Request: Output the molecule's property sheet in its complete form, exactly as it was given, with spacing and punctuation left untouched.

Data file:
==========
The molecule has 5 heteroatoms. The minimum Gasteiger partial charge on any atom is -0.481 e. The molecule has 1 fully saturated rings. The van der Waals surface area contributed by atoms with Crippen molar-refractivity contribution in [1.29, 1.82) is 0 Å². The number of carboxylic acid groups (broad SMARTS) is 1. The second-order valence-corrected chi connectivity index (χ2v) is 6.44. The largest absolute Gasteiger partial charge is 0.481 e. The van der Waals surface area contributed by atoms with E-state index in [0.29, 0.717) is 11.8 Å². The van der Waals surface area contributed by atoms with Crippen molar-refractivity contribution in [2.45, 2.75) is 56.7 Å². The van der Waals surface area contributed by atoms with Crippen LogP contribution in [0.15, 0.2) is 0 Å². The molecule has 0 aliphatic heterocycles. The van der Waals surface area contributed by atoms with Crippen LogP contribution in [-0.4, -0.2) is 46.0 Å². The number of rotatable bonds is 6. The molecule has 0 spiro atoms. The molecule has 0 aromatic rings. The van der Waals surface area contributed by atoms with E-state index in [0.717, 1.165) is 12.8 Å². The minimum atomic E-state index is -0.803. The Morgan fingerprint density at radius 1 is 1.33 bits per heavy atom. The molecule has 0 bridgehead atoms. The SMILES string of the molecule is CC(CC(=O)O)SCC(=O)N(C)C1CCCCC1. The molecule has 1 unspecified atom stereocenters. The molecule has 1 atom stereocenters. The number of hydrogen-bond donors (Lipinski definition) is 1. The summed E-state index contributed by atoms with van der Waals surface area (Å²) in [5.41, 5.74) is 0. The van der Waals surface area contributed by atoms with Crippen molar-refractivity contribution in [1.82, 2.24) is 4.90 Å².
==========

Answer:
The molecule has 5 heteroatoms. The minimum Gasteiger partial charge on any atom is -0.481 e. The molecule has 1 fully saturated rings. The van der Waals surface area contributed by atoms with Crippen molar-refractivity contribution in [1.29, 1.82) is 0 Å². The number of carboxylic acid groups (broad SMARTS) is 1. The second-order valence-corrected chi connectivity index (χ2v) is 6.44. The largest absolute Gasteiger partial charge is 0.481 e. The van der Waals surface area contributed by atoms with E-state index in [0.29, 0.717) is 11.8 Å². The van der Waals surface area contributed by atoms with Crippen molar-refractivity contribution in [2.45, 2.75) is 56.7 Å². The van der Waals surface area contributed by atoms with Crippen LogP contribution in [0.15, 0.2) is 0 Å². The molecule has 0 aliphatic heterocycles. The van der Waals surface area contributed by atoms with Crippen LogP contribution in [-0.4, -0.2) is 46.0 Å². The number of rotatable bonds is 6. The molecule has 0 spiro atoms. The molecule has 0 aromatic rings. The van der Waals surface area contributed by atoms with E-state index in [0.717, 1.165) is 12.8 Å². The minimum atomic E-state index is -0.803. The Morgan fingerprint density at radius 1 is 1.33 bits per heavy atom. The molecule has 0 bridgehead atoms. The SMILES string of the molecule is CC(CC(=O)O)SCC(=O)N(C)C1CCCCC1. The molecule has 1 unspecified atom stereocenters. The molecule has 1 atom stereocenters. The number of hydrogen-bond donors (Lipinski definition) is 1. The summed E-state index contributed by atoms with van der Waals surface area (Å²) in [5.41, 5.74) is 0. The van der Waals surface area contributed by atoms with Crippen molar-refractivity contribution in [1.82, 2.24) is 4.90 Å².